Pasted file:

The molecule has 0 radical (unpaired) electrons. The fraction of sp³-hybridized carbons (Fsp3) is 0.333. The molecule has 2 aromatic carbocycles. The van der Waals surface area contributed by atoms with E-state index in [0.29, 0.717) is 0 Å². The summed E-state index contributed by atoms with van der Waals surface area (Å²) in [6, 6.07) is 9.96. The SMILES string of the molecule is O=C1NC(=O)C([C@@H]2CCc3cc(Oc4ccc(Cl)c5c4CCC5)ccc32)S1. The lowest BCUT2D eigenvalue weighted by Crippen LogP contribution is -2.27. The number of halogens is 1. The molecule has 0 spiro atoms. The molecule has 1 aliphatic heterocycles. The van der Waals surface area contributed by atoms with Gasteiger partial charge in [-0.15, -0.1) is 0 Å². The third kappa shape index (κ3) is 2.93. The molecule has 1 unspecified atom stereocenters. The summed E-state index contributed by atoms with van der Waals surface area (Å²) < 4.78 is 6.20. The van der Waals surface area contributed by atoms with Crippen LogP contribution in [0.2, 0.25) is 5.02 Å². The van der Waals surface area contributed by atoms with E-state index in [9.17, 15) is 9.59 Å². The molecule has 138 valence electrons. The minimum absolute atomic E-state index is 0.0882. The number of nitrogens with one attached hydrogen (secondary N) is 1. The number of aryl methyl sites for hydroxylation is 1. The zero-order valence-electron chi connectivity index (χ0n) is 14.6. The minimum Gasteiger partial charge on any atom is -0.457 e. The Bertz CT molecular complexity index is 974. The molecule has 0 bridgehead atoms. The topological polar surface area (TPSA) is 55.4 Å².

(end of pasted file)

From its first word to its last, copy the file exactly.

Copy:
The molecule has 0 radical (unpaired) electrons. The fraction of sp³-hybridized carbons (Fsp3) is 0.333. The molecule has 2 aromatic carbocycles. The van der Waals surface area contributed by atoms with E-state index in [0.29, 0.717) is 0 Å². The summed E-state index contributed by atoms with van der Waals surface area (Å²) in [6, 6.07) is 9.96. The SMILES string of the molecule is O=C1NC(=O)C([C@@H]2CCc3cc(Oc4ccc(Cl)c5c4CCC5)ccc32)S1. The lowest BCUT2D eigenvalue weighted by Crippen LogP contribution is -2.27. The number of halogens is 1. The molecule has 0 spiro atoms. The molecule has 1 aliphatic heterocycles. The van der Waals surface area contributed by atoms with Gasteiger partial charge in [-0.15, -0.1) is 0 Å². The third kappa shape index (κ3) is 2.93. The molecule has 1 unspecified atom stereocenters. The summed E-state index contributed by atoms with van der Waals surface area (Å²) < 4.78 is 6.20. The van der Waals surface area contributed by atoms with Crippen LogP contribution in [0.2, 0.25) is 5.02 Å². The van der Waals surface area contributed by atoms with E-state index in [9.17, 15) is 9.59 Å². The molecule has 138 valence electrons. The minimum absolute atomic E-state index is 0.0882. The number of nitrogens with one attached hydrogen (secondary N) is 1. The number of aryl methyl sites for hydroxylation is 1. The zero-order valence-electron chi connectivity index (χ0n) is 14.6. The minimum Gasteiger partial charge on any atom is -0.457 e. The Bertz CT molecular complexity index is 974. The molecule has 0 bridgehead atoms. The topological polar surface area (TPSA) is 55.4 Å².